2 Southern Antislavery Emancipation in early Republic North uses gradual emancipationSouth sees some support for emancipationSoutherners on slavery and abolitionSouth fears moral consequencesSouth sees blacks as inferiorSouth fears large black populationSouth sees themselves as protectors
3 Southern Antislavery (cont.’d) American Colonization SocietyEncourages owners to free slavesEncourages emigration to LiberiaUnrealistic due to numbersLittle support among African AmericansThe last debate, December 1831Virginia considers gradual abolitionSeriously debates issuesLoses by fairly close marginLast rational southern debate on issue
4 Threats to Southern Order Fear of rebellionHaiti revolt, 1798Gabriel plans revolt, 1800Denmark Vesey plans revolt, 1822Nat Turner’s RebellionTurner: literate, religious fanatic, slaveTurner’s visions inspire revoltRebels kill 60 whites; revolt endsSouth becomes terrified of revolts
5 The South Closes Ranks South protects “peculiar institution” South insulated from outside ideasSouth depicts slavery as a positive goodSouth reforms slave codesSuppressionDistribution of abolitionist literature forbiddenPassage of “gag rule” in House of RepresentativesSlavery as a “positive good”Thomas Roderick Dew: superior labor systemJohn C. Calhoun: “a positive good”George Fitzhugh, sociologistA Sociology for the SouthSlaves have better life than northern laborersSlaves cared for all of their lives
6 The South Closes Ranks (cont.’d) The Bible, the Ancients and CultureStated Bible approved slaveryPointed to great Greek and Roman societies having slavesMore southerners college educatedBelieved descendents of aristocracyRace as Trump CardFitzhugh again said slavery protected blacksJosiah Nott measured skull size to try and justifySlave managementNew emphasis on providing basic necessities to slavesHealthy slaves provide better workersBetter treatment also response to abolitionists
7 The South Closes Ranks (cont.’d) Slave controlHarder to set slaves freeIllegal to teach slaves to readSlave patrols keep slaves on plantationMasters control religious teachings
8 “What was slavery like?” Conflicting images of slaveryRomantic view of warmth between master and slaveAbolitionist view of horrible inhumane actsMinstrel “blackface” performersProvide light entertainmentPerform songs in dialectProject racist stereotypesDepict slaves as carefreeStephen FosterComposer, romanticizes slavery in songDepicts warm relationshipsCreates nostalgia for Old South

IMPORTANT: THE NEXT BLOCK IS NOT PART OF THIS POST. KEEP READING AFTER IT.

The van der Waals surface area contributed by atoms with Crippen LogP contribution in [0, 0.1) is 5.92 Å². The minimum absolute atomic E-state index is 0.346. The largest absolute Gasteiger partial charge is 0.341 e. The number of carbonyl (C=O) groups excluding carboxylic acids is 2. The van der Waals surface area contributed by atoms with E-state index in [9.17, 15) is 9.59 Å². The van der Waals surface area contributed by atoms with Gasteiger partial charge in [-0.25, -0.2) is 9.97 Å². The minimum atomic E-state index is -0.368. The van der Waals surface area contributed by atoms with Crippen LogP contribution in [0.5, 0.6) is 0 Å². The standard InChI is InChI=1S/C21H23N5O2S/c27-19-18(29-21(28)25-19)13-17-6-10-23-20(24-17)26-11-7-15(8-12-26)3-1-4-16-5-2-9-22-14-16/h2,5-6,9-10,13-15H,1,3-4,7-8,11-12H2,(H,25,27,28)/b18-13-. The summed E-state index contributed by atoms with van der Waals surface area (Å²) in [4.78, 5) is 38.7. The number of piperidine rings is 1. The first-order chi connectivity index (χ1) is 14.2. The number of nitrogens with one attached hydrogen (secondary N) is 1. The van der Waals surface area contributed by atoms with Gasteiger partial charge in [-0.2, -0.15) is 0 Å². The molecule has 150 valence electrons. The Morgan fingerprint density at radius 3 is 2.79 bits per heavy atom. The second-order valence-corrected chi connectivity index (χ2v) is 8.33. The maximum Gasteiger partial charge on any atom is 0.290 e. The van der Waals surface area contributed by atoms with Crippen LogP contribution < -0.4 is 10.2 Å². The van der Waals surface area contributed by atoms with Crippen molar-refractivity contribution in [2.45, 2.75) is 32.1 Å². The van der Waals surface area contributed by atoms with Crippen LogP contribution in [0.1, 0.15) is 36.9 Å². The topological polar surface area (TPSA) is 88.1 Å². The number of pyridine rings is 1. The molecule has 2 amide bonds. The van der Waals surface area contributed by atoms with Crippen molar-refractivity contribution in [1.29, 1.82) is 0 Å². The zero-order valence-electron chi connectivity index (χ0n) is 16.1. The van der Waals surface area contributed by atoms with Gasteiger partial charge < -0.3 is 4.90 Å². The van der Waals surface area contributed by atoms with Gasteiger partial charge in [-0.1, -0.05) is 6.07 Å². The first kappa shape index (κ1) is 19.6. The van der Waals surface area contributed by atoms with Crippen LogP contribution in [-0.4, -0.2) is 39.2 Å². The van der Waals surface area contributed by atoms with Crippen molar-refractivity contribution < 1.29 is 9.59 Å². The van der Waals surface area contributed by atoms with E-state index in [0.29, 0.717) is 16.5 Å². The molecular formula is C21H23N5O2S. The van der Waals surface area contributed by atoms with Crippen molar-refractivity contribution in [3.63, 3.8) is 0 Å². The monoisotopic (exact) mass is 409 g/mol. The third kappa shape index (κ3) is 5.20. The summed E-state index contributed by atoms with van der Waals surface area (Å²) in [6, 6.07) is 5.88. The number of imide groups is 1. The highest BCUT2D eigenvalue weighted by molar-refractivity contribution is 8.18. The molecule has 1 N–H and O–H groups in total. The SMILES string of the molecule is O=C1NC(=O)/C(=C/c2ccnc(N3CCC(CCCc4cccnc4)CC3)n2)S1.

9 What was Slavery like? (cont.’d) Slave tradersSlaves chattel propertySlave trade very uglySlave auctions very crudeTrade flows from upper to lower South
10 Life in the Quarters Life in the quarters Slaves have no civil rights Cannot own property, marry, learn to readCannot leave plantation, congregate, etc.Rights only to life and minimum subsistence
11 Life in the Quarters Humans Without Rights Diverse Institution Master cannot legally kill slaveSlave dying during punishment not murderWhipping most common punishmentSlaves too expensive to mistreat to point of deathDiverse InstitutionMany owners maintain higher standards of treatmentSmall owners often develop “partnership” with slavesRations tend to be better on large plantationsSome masters permit slaves more rights
12 Protest Slaves found ways to protest Runaways constant problem Malingering normalThieving commonRunaways constant problemClear indication of slave discontentSuccess hard outside of border statesUnderground railwayHarriet Tubman
13 Protest (cont.’d) Most slaves Protestant Christians Typically Baptist or MethodistIdentify with ancient HebrewsExpress discontent in sermons, spiritualsProtest through folk talesBr’er Rabbit stories (Uncle Remus)Roots in West African folkloreWeak outwit the strong
14 Protest (cont.’d) The slave community Slaves present different face to whitesSlave family vital forceTwo-parent families typicalSlave population grew through reproduction
16 Discussion QuestionsDescribe and explain how southerners justified slavery.Examine slave rebellions in American history. Why were Southerners so afraid of slave rebellion? Were any of these rebellions successful?What was the gag rule? How and why were southern politicians so willing to curtail all discussion of slavery?What steps were slave-owners willing to go to control slaves? How effective were these methods?
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